• She was one of the five daughters of Ishmael (not the oldest one);
  • She followed her family into the wilderness and left all her worldly possessions behind in Jerusalem (1 Nephi 7:5);
  • She married Nephi (1 Nephi 16:7);
  • She witnessed the writting on the Liahona (1 Nephi 16:27);
  • She murmured against Lehi and Nephi, as did all her other sisters, when her father died and wanted to return to Jerusalem (1 Nephi 16:35-36);
  • Unlike two of her sisters (those married to Laman and Lemuel) she repented of her murmuring and never rebelled again (1 Nephi 16:39);
  • She bore children in the wilderness (1 Nephi 17:1-2);
  • She lived on raw meat in the wilderness (1 Nephi 17:1-2);
  • Despite her hardships she gave "plenty of suck" for her children (1 Nephi 17:1-2);
  • She suffered all things "save death" (1 Nephi 17:20);
  • She became strong, like unto a man, and bore her journeying without murmurings (1 Nephi 17:1-2);
  • She made the voyage to the promised land and helped establish a new life for her family there (1 Nephi 18);
  • On the voyage to the promised land Nephi's wicked brothers rebelled against him and tied him up, the Liahona stopped working and they were being tossed upon the sea. Her tears and prayers (and also those of her children) were not enough to soften the hearts of Nephi's brethren and it was "... nothing save it were the power of God, which threatened them with destruction, could soften their hearts" (1 Nephi 18:19-20);
  • When the righteous Nephites separated themselves from the wicked Lamanties she and her children went with them (2 Nephi 5:6).
Speculations about her:
  • In 1 Nephi 7:19 Nephi says that one of the daughters of Ishmael, her mother and one of the son's of Ishmael plead with Laman and Lemuel not to kill Nephi and were successful in softening their hearts. We don't know for sure, but I suspect that this was the daughter Nephi later married;
  • She may have been youngest daughter of Ishmael (but not for sure) because we know that her oldest sister married Zoram and that her three other sisters married Nephi's older brothers-- Laman, Lemuel and Sam. One would just suppose they were older because the brothers were older, but older women can marry younger men-- so who knows.
  • She wandered for over 11 years in the wilderness and in that time probably suffered extreme hunger, thirst, fatigue, sickness, heartache, grief, loss and every other imaginable hardship.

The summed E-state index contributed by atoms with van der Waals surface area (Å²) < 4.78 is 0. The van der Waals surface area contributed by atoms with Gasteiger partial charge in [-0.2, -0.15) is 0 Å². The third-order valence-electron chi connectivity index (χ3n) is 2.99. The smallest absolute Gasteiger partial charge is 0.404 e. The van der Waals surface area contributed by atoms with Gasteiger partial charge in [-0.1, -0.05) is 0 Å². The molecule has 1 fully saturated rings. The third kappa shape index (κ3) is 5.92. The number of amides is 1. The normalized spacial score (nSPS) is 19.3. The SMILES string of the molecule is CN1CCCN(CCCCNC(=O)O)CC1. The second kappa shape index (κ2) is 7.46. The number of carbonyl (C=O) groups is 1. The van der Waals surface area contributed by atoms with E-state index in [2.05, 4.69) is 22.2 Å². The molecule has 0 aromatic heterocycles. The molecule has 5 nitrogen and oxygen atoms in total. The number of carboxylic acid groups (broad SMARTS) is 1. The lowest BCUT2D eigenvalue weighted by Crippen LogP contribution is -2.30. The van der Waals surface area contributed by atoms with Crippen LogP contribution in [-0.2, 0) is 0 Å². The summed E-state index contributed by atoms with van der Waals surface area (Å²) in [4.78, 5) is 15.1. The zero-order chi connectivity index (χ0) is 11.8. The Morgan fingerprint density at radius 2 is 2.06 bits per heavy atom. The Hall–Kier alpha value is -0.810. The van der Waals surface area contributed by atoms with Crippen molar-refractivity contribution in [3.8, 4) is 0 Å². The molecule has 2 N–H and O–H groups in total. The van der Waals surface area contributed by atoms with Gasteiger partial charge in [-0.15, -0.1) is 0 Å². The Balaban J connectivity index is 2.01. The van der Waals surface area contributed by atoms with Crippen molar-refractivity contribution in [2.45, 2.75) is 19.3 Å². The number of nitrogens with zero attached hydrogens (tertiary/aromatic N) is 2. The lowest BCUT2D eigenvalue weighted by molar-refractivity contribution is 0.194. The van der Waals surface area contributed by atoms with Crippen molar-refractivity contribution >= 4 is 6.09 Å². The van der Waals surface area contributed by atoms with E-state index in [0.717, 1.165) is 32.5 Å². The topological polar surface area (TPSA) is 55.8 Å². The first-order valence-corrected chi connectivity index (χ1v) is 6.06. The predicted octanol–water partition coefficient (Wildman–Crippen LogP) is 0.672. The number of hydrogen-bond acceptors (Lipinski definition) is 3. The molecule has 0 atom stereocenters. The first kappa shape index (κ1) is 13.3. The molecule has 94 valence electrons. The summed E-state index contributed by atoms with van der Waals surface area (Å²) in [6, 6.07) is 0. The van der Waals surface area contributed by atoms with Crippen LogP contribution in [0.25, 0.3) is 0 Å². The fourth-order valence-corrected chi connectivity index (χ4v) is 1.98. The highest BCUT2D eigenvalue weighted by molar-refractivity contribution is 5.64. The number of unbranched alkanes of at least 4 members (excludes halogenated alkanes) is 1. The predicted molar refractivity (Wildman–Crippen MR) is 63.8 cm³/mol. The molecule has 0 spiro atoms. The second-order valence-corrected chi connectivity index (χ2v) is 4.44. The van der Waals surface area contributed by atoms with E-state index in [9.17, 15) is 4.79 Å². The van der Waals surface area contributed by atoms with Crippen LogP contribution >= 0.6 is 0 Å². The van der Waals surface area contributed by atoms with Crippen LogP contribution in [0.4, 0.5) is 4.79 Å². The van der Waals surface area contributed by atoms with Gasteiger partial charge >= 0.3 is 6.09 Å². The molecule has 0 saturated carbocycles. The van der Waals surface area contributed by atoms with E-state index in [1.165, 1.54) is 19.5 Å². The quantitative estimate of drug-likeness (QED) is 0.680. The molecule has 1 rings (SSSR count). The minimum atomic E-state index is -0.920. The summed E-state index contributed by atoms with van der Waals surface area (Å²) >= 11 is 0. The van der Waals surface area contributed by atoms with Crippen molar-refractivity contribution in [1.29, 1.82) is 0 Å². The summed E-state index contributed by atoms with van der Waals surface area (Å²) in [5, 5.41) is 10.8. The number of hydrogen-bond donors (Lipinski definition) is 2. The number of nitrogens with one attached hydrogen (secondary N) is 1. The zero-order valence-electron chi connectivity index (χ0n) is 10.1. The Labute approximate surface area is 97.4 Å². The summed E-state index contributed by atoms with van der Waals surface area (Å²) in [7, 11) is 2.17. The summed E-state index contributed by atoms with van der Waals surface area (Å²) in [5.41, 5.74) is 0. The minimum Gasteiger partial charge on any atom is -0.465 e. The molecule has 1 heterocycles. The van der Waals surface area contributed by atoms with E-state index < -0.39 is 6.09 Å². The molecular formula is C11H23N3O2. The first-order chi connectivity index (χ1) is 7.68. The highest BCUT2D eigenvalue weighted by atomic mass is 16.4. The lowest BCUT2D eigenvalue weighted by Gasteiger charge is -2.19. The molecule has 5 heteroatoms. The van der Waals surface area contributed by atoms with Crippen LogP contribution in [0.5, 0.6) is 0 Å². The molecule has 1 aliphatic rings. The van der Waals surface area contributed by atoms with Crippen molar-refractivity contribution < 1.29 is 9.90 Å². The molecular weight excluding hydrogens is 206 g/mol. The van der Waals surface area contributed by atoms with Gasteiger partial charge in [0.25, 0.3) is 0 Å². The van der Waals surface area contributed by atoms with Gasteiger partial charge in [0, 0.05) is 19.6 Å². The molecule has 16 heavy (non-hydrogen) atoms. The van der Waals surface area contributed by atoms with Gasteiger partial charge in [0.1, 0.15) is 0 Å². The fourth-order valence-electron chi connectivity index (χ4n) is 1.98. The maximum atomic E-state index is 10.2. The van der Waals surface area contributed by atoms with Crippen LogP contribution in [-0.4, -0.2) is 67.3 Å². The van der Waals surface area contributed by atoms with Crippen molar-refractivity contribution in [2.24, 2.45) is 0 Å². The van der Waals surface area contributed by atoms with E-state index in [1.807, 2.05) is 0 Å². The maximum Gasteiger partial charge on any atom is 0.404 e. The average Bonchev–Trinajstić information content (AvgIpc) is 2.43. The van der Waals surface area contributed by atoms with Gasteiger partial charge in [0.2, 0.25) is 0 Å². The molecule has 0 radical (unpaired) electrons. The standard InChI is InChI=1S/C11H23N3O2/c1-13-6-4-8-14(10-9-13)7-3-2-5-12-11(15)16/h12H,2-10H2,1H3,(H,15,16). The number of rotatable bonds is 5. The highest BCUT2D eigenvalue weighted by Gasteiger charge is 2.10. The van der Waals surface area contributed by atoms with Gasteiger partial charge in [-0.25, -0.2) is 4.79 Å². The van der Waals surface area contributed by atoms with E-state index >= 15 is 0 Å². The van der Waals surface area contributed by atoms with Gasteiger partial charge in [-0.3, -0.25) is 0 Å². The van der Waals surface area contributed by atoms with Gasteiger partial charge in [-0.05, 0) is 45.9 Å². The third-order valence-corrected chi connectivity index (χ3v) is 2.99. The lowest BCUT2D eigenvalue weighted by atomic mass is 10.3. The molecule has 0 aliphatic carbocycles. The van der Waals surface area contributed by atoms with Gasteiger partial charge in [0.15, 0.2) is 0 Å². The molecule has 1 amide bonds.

My Thoughts:

When I read the story of Nephi's wife I can't help but think of how similar her story is to Emma Smith's, the wife of the prophet Joseph. Even though these two women lived hundreds and hundreds of years apart they both experienced similar blessings and trials. Both of these women were married to men who became prophets while very young. Both of their husbands were persecuted by wicked men (even though Nephi had it worse because the wicked men were his brothers) who attempted to kill them multiple times. Both women left comfortable homes behind in order to support their husbands and to follow the teachings of the gospel. They both wandered in the wilderness (remember Ohio, Missouri and Illinois were literally wilderness countries in Emma's time) for most of their married lives. They both bore children while wandering in the wilderness-- we know Emma lost several children and can only suppose the Nephi's wife may have also. Both of these women sustained their husband's callings and supported them in the difficult work the Lord had called them to do. Also, they both helped their husbands lead their people to a promised land and start a new life-- Nephi to the Americas and Joseph to Ohio, Zion and Nauvoo. They were no strangers to heartache, disappointment and fear. Yet, even despite the great trials these women faced they were strong in their faith in Jesus Christ and endured faithfully to the end. I'd like to think that these two are now great friends up in heaven, each understanding perfectly what the other has suffered and what it is like to be the wife of a young, persecuted prophet.

What we can learn from her:
  • Women are strong-- physically and spiritually;
  • Even though we may murmur against the Lord when our trials become more than we can bear, if we repent He will forgive us and strengthen us that we may learn to bear our trial without murmuring;
  • Even though we don't hear about them, every prophet mentioned in the Book of Mormon had either a wife or a mother supporting him in his sacred calling. We may not know their names or just exactly what they did, but it doesn't make their contributions any less important or grand in the eyes of the Lord. He knows each and every one of those women and what they suffered and contributed to his work.
Questions to think about:
  • What qualities did she have that made her a good wife for Nephi? Why did he see in her that led him to choose her? How did she help him in fulfill his calling from the Lord?
  • Do you think you would have been able to endure what she had to in the wilderness? Would you have murmured?
  • This is more of a challenge than a question-- I challenge you to start paying more attention to the unmentioned women in the Book of Mormon, and start looking between the lines and find the women who are behind the stories-- they may not be mentioned but they are there you just have to look for them.